Naturist Fiction = Fun Stories

April and May reading

If You Must Know: A Novel (Potomac Point Book 1)

Jamie Beck

A tale of two sisters, one her father’s joy, happy go lucky take each day as it comes, nearly thirty-year-old Erin. The other, her mother’s little girl, sugar and spice and all things nice. Married, a baby on the way, a part time teacher life is perfect for Amanda, until she discovers that her husband has been secretly visiting the same café as she does. Just a little lie … that is the first of many.

As Amanda’s life is shredded, Erin’s wobbles but they find they need each other.

A good read, stretching the credulity a bit far in a couple of places.

4 Stars 

Born in the Wrong Body (The Nudist Series)

Martin Brant

An interest read about a woman born in a male body and her struggles to be accepted and to escape.

Just a little bit too pat.

3 Star

Fools and Their Toys

Michael Beyer

Not Michael Beyer’s best by a considerable distance. It takes a different view point on the events in the earlier Sing Sad Songs.

I found the timeline confusing, which made it very difficult to follow the narrative.

The author indicates at the start of the story that he intends to meld the two books into one at some stage. Fools and Their Toys will benefit, I’m less sure that Sing Sad Songs will.

3 Stars

Mortal Blow (Wilson Book 12)

Derek Fee


If you have waded through the 11 books to get here, you’ll know about the Circle. You’ll know about the corruption in the Police Service of Northern Ireland.

You may have heard of the Panama Papers

Well Sammy Rice’s foot turns up and all hell breaks loose.

A fabulous Finale. (Please)

5 Stars

Border Badlands (Wilson Book 11)

Derek Fee

DS Wilson is sent to the South to help with a brutal murder, the powers that be know that the killers and the motive are in the Northern Ireland even if the crime wasn’t.

A bit of a pot-boiler there to convince the reader that he deals with other crimes beyond the Circle.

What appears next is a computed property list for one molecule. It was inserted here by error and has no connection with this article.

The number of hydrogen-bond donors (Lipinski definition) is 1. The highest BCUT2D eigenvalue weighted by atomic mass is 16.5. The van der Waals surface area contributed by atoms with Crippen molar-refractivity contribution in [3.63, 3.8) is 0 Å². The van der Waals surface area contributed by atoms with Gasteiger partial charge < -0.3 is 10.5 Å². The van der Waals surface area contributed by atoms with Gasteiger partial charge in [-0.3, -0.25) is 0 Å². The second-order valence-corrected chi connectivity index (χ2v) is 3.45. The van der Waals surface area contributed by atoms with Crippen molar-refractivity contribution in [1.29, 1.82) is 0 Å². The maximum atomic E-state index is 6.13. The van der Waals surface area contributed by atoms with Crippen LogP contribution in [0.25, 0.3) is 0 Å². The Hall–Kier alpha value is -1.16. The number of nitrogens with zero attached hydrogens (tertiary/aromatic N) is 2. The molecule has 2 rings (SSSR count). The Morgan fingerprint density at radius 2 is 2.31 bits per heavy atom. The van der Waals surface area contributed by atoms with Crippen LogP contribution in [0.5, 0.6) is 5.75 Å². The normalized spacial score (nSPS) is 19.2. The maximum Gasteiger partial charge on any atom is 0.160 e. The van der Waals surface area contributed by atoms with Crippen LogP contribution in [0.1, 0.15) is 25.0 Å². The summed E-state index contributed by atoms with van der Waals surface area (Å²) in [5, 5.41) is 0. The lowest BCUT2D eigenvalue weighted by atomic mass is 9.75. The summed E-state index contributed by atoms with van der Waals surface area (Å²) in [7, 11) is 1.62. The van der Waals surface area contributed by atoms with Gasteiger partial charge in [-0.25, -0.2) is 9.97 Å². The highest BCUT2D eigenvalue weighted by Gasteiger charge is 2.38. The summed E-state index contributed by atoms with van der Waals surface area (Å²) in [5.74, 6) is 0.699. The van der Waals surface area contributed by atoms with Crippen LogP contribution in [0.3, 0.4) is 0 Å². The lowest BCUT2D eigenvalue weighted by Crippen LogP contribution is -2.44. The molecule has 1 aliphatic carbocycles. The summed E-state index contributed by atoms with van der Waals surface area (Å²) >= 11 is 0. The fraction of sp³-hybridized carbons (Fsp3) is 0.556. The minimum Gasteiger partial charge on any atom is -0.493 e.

Good detective story if a little lackluster for the series.

A Field Guide to Fauns

Michael Beyer

Fifteen-year-old Devon Martinez is a very damaged and abused young man. He has been rescued by his father and is taken to join his step-family. Step-Mum is a beauty, her twin daughters are as like physically as they are different behaviorally. Devon is an introvert drawn to drawing pictures of Fauns, in fact his only friend is a faun!

Now they are all going to have to accommodate Devon’s problems and issues as he comes to terms with the abuse from his dead mother and coming to live in a naturist park.

Michael Beyer’s years of teaching enable him to get right beneath the skin of his characters and imbibe them with real traits, emotions and responses.

One to read.

Book of the Month

5 Stars 

The Naturalist

Andrew Mayne

Violent …

Super scientist, Professor Theo Cray, gets drawn into a murder case. A former student has been killed within a few miles of a place he is visiting.

Then the body count starts to mount, as armed with his computer modeling software he deduces deaths, murders, almost too many to count.

His observational skills enable him to detect bodies under the ground from the clues left by plants.

The problem is the cops don’t believe him. He has to catch the serial killer on his own.

Clever, well written and blood soaked.

5 Stars (just)

The Reed Ferguson Series: Books 7-9: A Private Investigator Mystery Series – Crime Suspense Thriller Boxset (The Reed Ferguson Mystery Series

Renee Pawlish

Reed Ferguson and his team of social misfit helpers blunder around 3 more cases aided by the glamourous Girlfriend and slightly hostile lady cop.

Fun light and not to serious even though the body count starts to stack up.

And … If the computer guy can hack everyone else’s mobile phone records in stories 1 – 8 why is it down to Reed to find a number noted somewhere in Case 9 before he can make progress … Just Askin

Enjoyable light reading

4 Stars

Tidal Wave

by R A Dee

An amusing like variation on the ‘Deep Space Asteroid Miner’ genre of sci-fi. Joe Tide is in deep space with is eccentric ship board computer, when he gets a Mayday from a pleasure yacht. He ends up stuck for the entire journey home with the man hating Professor Melissa Scrivener.

This book adds little to the sum of human knowledge or understanding but that is not what it about. As I say amusing, fun and easy reading.

4 Stars

Now, Then, and Everywhen (Chronos Origins Book 1)

by Rysa Walker (author)

Time travel in short installments all vaguely linked …. A cast of hundreds all called Kate.

Some interesting historical content on the early days of the American Civil Rights movement and the early days of the Beatles

It all got to confusing and little got resolved.

As a fan of good science fiction … I was disappointed.

Paul Kater’s book Time to Time (Reviewed in January) was a much better stab at time travel fiction.

3 Stars mainly for historical content